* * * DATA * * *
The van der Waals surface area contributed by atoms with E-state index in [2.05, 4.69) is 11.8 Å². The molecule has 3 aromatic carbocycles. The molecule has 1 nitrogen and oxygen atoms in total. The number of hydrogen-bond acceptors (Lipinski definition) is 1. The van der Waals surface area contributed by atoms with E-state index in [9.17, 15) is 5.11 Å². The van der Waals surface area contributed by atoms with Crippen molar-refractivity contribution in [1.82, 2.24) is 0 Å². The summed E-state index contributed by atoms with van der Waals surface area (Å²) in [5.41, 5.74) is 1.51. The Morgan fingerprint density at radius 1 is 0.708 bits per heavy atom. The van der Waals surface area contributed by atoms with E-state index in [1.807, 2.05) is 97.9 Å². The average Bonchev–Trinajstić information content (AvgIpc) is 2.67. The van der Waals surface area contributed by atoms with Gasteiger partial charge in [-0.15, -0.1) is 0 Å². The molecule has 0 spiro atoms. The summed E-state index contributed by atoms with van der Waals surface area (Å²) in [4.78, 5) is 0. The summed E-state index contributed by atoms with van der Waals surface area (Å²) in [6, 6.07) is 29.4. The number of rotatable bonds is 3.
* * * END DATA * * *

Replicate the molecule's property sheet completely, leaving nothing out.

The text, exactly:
The van der Waals surface area contributed by atoms with E-state index in [2.05, 4.69) is 11.8 Å². The molecule has 3 aromatic carbocycles. The molecule has 1 nitrogen and oxygen atoms in total. The number of hydrogen-bond acceptors (Lipinski definition) is 1. The van der Waals surface area contributed by atoms with E-state index in [9.17, 15) is 5.11 Å². The van der Waals surface area contributed by atoms with Crippen molar-refractivity contribution in [1.82, 2.24) is 0 Å². The summed E-state index contributed by atoms with van der Waals surface area (Å²) in [5.41, 5.74) is 1.51. The Morgan fingerprint density at radius 1 is 0.708 bits per heavy atom. The van der Waals surface area contributed by atoms with E-state index in [1.807, 2.05) is 97.9 Å². The average Bonchev–Trinajstić information content (AvgIpc) is 2.67. The van der Waals surface area contributed by atoms with Gasteiger partial charge in [-0.15, -0.1) is 0 Å². The molecule has 0 spiro atoms. The summed E-state index contributed by atoms with van der Waals surface area (Å²) in [4.78, 5) is 0. The summed E-state index contributed by atoms with van der Waals surface area (Å²) in [6, 6.07) is 29.4. The number of rotatable bonds is 3.